All Saints Church (Manhattan)

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Coordinates: 40°48′30″N 73°56′18″W / 40.80833°N 73.93833°W / 40.80833; -73.93833

All Saints Roman Catholic Church
All Saints rcc 129 Madison jeh.JPG
General information
Architectural styleGothic Revival
Venetian Gothic[1]
Town or cityNew York, New York
CountryUnited States
Construction started1886
ClientRoman Catholic Archdiocese of New York
Design and construction
ArchitectJames Renwick Jr.[1]
All Saints Catholic Church, New York

The Church of All Saints is a historic Roman Catholic parish church in the Roman Catholic Archdiocese of New York, located at 47 East 129th Street, at the corner of Madison Avenue, in the Harlem neighborhood of Manhattan, New York City. Built from 1883-1886[2] and designed by architects Renwick, Aspinwall and Russell – but attributed by historian Michael Henry Adams directly to James Renwick, Jr.[3] – the church complex includes a parish house (1886–89) as well as a school (1902) designed by Renwick's nephew,[3] William W. Renwick.[2]

The complex was designated a New York City landmark by the New York City Landmarks Preservation Commission in January 2007.[1][4]

On May 8, 2015, the parish was merged with that of St. Charles Borromeo,[5] and on June 30, 2017, the church was deconsecrated.[6]


The parish was established in October 1879, under the supervision of the Rev. (later Monsignor) James W. Power, a native of Ireland, who was its first pastor.[7] The parish was originally intended for the neighborhood's Irish immigrants. As the neighborhood has changed, the parish today is predominantly African-American and Nigerian.[1] It is currently staffed by the Franciscan Friars.

The school


All Saints is known as the "St. Patrick's of Harlem"[3] because of its size and design, the Gothic Revival, or alternatively Venetian Gothic, brick church with terracotta trimming was dedicated in 1893.[1] The design is festooned with rose windows in the clerestory and a prominent bell tower. "The vaulted interior is also rich in details, including comfortable hand-carved pews, murals and stained glass."[1]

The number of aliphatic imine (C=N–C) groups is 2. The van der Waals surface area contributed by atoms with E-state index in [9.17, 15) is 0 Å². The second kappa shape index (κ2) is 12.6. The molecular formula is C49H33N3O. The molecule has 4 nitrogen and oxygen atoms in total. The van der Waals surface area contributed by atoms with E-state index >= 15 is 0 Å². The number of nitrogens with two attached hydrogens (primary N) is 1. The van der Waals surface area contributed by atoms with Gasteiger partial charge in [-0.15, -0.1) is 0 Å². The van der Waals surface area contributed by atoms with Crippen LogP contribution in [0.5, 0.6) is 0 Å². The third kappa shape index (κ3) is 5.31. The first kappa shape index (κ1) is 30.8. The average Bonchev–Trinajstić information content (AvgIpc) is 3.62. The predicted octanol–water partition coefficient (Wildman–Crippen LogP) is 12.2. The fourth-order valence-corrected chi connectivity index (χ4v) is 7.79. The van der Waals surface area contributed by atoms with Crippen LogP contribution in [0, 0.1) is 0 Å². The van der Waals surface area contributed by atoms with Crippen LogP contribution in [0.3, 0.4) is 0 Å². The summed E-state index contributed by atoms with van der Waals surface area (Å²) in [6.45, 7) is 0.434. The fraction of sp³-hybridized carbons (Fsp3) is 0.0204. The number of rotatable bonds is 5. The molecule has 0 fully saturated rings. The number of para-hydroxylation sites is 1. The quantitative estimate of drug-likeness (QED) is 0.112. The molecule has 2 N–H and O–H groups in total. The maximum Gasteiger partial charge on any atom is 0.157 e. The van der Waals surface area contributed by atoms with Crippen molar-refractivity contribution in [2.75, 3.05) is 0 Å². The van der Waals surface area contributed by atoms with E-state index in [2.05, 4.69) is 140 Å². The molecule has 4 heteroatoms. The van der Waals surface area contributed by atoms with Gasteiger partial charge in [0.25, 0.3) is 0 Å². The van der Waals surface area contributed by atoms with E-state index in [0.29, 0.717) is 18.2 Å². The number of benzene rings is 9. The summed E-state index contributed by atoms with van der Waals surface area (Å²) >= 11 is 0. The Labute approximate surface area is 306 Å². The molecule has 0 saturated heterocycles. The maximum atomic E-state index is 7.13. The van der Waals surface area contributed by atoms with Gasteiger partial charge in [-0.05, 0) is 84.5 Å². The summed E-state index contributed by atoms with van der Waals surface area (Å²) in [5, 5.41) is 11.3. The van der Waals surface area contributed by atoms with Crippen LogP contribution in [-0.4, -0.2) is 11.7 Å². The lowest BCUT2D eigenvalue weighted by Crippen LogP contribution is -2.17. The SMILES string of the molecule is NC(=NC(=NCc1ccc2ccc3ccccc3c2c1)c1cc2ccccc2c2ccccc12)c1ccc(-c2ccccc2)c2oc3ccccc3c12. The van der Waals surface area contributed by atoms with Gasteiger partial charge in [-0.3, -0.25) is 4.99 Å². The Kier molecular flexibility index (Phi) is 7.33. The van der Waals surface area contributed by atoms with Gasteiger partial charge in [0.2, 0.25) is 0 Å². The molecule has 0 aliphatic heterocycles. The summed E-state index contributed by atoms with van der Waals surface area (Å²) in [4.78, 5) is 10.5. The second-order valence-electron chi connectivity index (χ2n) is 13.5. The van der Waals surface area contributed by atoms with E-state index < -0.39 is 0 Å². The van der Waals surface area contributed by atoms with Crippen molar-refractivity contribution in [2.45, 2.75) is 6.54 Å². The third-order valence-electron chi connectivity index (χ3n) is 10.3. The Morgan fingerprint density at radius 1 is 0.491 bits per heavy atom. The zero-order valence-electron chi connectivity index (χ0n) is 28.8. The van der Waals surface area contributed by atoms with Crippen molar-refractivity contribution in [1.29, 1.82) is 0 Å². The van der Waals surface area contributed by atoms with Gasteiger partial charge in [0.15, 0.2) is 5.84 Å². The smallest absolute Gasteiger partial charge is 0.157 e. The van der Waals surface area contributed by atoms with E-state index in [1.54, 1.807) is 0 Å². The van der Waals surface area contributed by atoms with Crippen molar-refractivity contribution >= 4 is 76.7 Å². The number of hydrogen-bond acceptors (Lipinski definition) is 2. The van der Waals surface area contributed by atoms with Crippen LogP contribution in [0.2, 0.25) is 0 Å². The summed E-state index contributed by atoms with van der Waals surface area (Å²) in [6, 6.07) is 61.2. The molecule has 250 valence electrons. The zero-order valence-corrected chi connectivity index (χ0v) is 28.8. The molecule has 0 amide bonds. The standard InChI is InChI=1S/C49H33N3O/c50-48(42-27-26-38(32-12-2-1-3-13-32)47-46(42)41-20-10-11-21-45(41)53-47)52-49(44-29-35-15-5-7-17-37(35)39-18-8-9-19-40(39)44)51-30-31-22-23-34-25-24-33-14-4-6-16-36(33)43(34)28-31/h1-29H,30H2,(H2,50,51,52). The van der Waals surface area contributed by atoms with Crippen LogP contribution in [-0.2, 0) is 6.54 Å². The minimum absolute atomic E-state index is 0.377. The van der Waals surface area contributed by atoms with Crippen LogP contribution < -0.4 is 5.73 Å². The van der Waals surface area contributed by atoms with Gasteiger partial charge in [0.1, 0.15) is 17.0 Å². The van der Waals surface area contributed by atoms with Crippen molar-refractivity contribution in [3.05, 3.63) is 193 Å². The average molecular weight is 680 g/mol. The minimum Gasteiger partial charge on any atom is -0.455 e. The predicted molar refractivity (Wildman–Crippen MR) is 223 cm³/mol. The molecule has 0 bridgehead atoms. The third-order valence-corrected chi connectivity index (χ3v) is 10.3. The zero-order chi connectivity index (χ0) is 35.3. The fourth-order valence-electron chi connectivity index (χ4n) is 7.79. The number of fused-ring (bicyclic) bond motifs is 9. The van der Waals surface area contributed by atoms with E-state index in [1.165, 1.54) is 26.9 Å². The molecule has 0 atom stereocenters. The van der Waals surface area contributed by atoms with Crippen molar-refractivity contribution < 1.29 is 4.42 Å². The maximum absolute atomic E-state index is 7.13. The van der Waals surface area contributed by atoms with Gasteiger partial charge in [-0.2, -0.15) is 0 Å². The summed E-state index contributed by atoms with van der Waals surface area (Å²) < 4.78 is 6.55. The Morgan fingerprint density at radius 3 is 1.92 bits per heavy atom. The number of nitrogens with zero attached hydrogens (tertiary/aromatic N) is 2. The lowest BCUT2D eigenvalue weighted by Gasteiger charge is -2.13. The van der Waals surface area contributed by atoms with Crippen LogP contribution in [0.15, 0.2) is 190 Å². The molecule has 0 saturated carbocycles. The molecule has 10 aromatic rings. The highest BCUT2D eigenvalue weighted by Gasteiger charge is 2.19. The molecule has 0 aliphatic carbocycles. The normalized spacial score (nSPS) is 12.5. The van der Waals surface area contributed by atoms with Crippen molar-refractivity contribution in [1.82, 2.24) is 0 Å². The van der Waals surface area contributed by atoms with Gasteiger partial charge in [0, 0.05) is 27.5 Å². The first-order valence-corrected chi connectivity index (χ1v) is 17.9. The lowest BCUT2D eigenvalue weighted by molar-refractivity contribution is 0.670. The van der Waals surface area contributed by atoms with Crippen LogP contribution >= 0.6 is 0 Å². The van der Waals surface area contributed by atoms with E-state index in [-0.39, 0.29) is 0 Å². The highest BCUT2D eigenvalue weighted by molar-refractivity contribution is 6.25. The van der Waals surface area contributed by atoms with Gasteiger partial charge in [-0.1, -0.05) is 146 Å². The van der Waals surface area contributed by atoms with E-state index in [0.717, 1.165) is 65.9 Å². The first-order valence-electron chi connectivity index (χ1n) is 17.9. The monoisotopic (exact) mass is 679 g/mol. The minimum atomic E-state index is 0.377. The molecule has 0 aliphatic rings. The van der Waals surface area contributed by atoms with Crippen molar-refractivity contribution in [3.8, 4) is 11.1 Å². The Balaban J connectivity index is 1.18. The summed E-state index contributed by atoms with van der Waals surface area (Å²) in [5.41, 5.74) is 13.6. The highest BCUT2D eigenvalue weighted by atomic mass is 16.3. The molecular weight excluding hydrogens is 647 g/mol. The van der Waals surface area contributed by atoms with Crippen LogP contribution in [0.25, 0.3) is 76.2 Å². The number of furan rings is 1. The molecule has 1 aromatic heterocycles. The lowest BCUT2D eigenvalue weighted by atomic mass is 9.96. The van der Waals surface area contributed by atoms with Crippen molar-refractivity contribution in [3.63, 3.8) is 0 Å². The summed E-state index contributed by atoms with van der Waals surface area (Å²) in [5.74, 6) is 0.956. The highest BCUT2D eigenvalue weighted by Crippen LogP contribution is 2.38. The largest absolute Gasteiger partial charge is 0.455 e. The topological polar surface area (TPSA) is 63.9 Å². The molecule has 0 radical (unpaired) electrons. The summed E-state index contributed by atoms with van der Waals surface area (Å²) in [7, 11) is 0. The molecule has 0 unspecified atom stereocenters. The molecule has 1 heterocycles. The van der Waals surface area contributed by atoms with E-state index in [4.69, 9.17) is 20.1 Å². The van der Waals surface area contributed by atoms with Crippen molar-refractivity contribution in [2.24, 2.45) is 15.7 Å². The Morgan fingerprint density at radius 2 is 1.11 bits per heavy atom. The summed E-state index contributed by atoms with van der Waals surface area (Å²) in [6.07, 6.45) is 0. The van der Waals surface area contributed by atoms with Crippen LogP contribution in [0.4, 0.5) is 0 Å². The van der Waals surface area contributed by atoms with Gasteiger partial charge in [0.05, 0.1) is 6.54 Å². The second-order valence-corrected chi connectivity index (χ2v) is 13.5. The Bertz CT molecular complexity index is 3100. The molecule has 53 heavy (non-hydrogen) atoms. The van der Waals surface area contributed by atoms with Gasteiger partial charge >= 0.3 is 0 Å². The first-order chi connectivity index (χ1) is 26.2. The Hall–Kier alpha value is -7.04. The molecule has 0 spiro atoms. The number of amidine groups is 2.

The parish school was built by Power soon after the church, and was initially run by the Christian Brothers of Ireland, who were brought by him to educate the children of Irish immigrants, and the Sisters of Charity of New York. The school's enrollment in its early years reached almost 2,000 students, mostly girls. Within the parish, the Sisters also operated All Saints Academy, which taught 120 high school students, and the Brothers operated All Hallows Collegiate Institute for boys. Additionally, a Home for Working Girls was run by the Franciscan Missionary Sisters of the Sacred Heart.[7]

All Saints School was among 27 schools closed by Archbishop Dolan in the Archdiocese of New York on 11 January 2011.[8][9]



  1. ^ a b c d e f Church of All Saints (Roman Catholic) New York City Organ Website
  2. ^ a b c White, Norval; Willensky, Elliot & Leadon, Fran (2010), AIA Guide to New York City (5th ed.), New York: Oxford University Press, ISBN 9780195383867, p.536
  3. ^ a b c Dunlap, David W. (2004). From Abyssinian to Zion: A Guide to Manhattan's Houses of Worship. New York: Columbia University Press. ISBN 0-231-12543-7., p.11
  4. ^ "Church of All Saints (Roman Catholic), Parish House and School" (PDF). New York City Landmarks Preservation Commission. Archived from the original (PDF) on 2 September 2013. Retrieved 1 July 2013.
  5. ^ Dolan, Timothy Michael (May 8, 2015) "Decree on Merger of the Parish of Saint Charles Borromeo, New York, NY and the Parish of All Saints, New York, NY" Office of the Cardinal, Archdiocese of New York
  6. ^ Dolan, Timothy Michael (June 30, 2017) "Decree on the Relegation of the Church of All Saints in the Parish Saint Charles of Borromeo-Resurrection-All Saints, New York" Office of the Cardinal, Archdiocese of New York
  7. ^ a b Remigius Lafort, S.T.D., Censor, The Catholic Church in the United States of America: Undertaken to Celebrate the Golden Jubilee of His Holiness, Pope Pius X. Volume 3: The Province of Baltimore and the Province of New York, Section 1: Comprising the Archdiocese of New York and the Diocese of Brooklyn, Buffalo and Ogdensburg Together with some Supplementary Articles on Religious Communities of Women.. (New York City: The Catholic Editing Company, 1914), p. 309.
  8. ^ McQuillan, Alice "New York Archdiocese to Close 27 Schools," NBC New York, 11 January 2011 (Accessed 7 February 2011)
  9. ^ Archdiocese of New York, "Reconfiguration Committee Recommendations Regarding “At-Risk” Schools Accepted By Archdiocese Of New York Archived 2011-01-17 at the Wayback Machine," Official Press Release, 11 January 2011 (Accessed 7 February 2011)

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